How is it having many of your Rome teammates euro-based?
I have to say, I wish they were much closer. It was such a pleasure hanging out with Len [Jorgensen] and Ståle [Sandbech]. I hope there is some more cross-pollination of riding together in the future with them and the rest of the team.
What are you stoked on in snowboarding right now?
I’d really just like to take a moment to thank everyone who has been there for me on my snowboarding journey. My crew, my close friends and family, my girlfriend, my sponsors, everyone involved with 100 North, and to all the people who have let me crash on their couch, gave me rides to the mountain, took time to board together, got me into an event, or welcomed me into the crew whether here or elsewhere. Also shout out to Mike Yoshida and Matt Stillman for all the support. There are a few crews, people, and things I am really hyped on coming up here. Mason Lemery is on the come up and has arrived. The Spotheads have come up and I am really psyched on how hard they work to make it happen. They’ve got a really good vibe, like OG-snowboarding-punk-rock-ride-and-do-what-you-want type of vibe. Maggie Leon is also on the come up and deserves every bit of recognition she has gotten this season and prior.
What are you bummed on in snowboarding right now?
Snowboarding has gotten so expensive. It has always been pricey and thankfully there are non-profits focused on getting riders out there and inspiring them to continue snowboarding as long as they can. The unfortunate truth is $100-plus lift tickets, high gas prices, lodging, and the cost of one day of riding is unaffordable for a lot of people. I think if we want a really diverse, inclusive snowboarding community we need more riders from all economic backgrounds and demographics. Snowboarding is a point of connection for people and the less diverse it is, the more we become a monoculture of affluent people doing the same thing over and over. I’ve always admired skate culture because of its diversity and interesting people that skate; that’s possible because it’s extremely accessible and affordable relative to snowboarding.
And how often the word “community” is used in snowboarding, especially from the industry and core. I think it’s important to be really careful about what community you’re talking about and there’s a big difference between communities and cliques. When I think of the word community, I group all snowboarders as a whole and then consider different regions or snowboarding hot spots micro-communities. A lot of “community” events are exclusive, especially when they’re invite-only, the same goes for crews, too. This suits the core community, but not the whole. I’d like to see, as a whole, when riders, brands, and events refer to community that it means the viewers, locals, families, and supporters outside of our core groups. I have been guilty of this in the past, but I think we could all benefit by clarifying which community we are referring to.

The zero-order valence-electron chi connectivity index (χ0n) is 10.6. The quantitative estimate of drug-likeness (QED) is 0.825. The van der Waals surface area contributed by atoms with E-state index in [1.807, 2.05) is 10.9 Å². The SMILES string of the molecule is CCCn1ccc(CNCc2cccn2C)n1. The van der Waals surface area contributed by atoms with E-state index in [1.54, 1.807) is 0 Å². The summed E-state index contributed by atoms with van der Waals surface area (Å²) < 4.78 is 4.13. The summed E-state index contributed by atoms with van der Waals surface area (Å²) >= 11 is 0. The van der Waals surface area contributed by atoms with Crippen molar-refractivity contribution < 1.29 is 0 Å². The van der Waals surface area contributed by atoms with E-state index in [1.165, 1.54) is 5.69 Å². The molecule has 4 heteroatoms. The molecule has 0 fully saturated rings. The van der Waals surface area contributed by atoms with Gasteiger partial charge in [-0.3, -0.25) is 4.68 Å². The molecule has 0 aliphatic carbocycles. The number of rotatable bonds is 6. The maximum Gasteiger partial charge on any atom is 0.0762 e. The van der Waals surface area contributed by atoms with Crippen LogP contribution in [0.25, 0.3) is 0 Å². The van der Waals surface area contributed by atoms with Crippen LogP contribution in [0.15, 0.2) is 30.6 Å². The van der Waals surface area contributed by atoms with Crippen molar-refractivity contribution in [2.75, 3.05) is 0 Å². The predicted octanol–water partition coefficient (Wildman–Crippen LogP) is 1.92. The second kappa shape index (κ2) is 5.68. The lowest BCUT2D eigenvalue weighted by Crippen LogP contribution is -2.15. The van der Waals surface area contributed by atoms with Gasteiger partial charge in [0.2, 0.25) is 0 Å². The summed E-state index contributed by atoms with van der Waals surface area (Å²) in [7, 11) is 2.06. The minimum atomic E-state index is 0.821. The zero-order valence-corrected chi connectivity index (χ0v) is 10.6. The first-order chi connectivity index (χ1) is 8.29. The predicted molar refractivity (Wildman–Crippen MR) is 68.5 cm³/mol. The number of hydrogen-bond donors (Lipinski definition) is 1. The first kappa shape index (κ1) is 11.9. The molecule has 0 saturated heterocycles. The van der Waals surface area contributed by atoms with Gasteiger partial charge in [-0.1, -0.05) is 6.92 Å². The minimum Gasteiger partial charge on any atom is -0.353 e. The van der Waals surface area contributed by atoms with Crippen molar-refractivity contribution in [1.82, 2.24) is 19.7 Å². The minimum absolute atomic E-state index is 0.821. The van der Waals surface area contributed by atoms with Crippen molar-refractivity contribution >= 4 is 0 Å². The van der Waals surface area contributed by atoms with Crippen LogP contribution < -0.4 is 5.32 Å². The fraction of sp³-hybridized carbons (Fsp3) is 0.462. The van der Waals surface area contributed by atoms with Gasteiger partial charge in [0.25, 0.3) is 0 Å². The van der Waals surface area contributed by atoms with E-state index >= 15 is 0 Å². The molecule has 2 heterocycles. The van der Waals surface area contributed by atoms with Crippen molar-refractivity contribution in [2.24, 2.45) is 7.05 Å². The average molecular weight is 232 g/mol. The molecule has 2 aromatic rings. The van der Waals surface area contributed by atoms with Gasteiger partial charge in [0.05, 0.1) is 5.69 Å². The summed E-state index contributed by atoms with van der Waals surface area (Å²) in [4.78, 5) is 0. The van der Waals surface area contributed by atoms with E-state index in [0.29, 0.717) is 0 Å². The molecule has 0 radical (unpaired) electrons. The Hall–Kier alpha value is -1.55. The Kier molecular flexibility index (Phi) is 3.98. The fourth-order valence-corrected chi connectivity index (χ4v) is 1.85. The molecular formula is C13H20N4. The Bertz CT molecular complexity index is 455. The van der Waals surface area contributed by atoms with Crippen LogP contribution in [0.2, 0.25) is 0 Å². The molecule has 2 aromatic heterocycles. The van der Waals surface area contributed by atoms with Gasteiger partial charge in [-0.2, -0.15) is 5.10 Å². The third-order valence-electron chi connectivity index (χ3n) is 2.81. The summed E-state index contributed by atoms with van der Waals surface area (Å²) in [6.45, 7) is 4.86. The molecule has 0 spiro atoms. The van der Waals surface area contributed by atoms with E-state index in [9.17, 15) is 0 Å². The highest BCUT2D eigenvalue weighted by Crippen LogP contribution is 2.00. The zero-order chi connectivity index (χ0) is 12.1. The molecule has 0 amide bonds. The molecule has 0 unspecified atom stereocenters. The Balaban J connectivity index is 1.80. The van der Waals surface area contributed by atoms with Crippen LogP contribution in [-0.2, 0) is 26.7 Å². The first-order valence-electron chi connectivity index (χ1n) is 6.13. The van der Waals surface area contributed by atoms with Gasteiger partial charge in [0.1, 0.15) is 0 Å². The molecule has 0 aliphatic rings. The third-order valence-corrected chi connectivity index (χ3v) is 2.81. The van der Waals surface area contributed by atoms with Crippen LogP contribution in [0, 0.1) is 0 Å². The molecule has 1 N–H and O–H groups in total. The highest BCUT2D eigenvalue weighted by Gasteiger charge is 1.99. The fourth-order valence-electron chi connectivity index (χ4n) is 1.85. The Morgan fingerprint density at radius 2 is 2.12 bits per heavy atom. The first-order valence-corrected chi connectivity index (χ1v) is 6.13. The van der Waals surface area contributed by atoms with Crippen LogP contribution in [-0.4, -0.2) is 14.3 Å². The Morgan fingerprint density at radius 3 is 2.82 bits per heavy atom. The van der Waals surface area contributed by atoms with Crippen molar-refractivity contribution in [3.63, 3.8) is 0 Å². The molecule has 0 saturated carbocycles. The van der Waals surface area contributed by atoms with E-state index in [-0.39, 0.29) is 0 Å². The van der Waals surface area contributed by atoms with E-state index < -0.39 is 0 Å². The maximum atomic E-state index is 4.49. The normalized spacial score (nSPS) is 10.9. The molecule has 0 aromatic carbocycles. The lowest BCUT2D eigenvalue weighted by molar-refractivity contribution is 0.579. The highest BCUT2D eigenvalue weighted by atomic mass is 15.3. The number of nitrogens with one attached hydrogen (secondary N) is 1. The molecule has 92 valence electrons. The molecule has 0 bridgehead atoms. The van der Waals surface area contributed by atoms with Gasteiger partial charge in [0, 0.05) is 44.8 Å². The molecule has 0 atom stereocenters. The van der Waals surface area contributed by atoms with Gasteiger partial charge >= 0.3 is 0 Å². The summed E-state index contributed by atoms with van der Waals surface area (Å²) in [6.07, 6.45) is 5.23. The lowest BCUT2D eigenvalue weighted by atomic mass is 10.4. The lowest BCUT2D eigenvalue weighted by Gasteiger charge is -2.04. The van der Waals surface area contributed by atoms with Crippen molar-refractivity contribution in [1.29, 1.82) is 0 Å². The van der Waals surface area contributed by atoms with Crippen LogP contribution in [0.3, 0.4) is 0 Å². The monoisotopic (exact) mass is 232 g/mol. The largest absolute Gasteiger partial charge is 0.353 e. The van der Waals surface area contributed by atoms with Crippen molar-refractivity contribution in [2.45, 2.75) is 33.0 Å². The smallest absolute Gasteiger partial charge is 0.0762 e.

Last one, what does pro snowboarding look like for you going forward?
I actually really struggle with the “how to keep being able to do this thing.” The price of gas, tickets, passes, and everything has gone up to a point where unless budgets get larger to increase purchasing power for the same amount of things, I can’t do as much. At the end of the day, being a paid rider is earned, but also a really lucky thing to get paid to do, especially because it’s just snowboarding. It isn’t easy work by any means, but it’s a beautiful thing when there is a “job” out there that is go snowboarding and travel with your friends. It’s a lifestyle I want to keep living, but as I get closer to 30 years old, I have a lot of bills to pay.
Lately, these realities have really set in for me and they’ve really forced me to look ahead at how snowboarding will be in my life and how to interact with it going forward. The process has been like mourning a death, but what I have been mourning is the fact my body is more sore and my knee isn’t as good as it used to be, time and money and motivation is putting limitations on those 100 day seasons I used to have, and how in order for myself to build the life I want, there is potential snowboarding will receive less time. That perspective has given me a lot of hope with snowboarding and how it works for us naturally changing over time. I’ve always thought there are chapters in our riding and it makes sense why a lot of older riders transition to powder or out of the industry. There are physical and monetary limitations and I think that is also okay, because there is a lot to life outside of snowboarding.
I go snowboarding because I love it and nothing more at this point. The biggest payout this whole thing has to offer is continuing to love it and doing it on your own accord.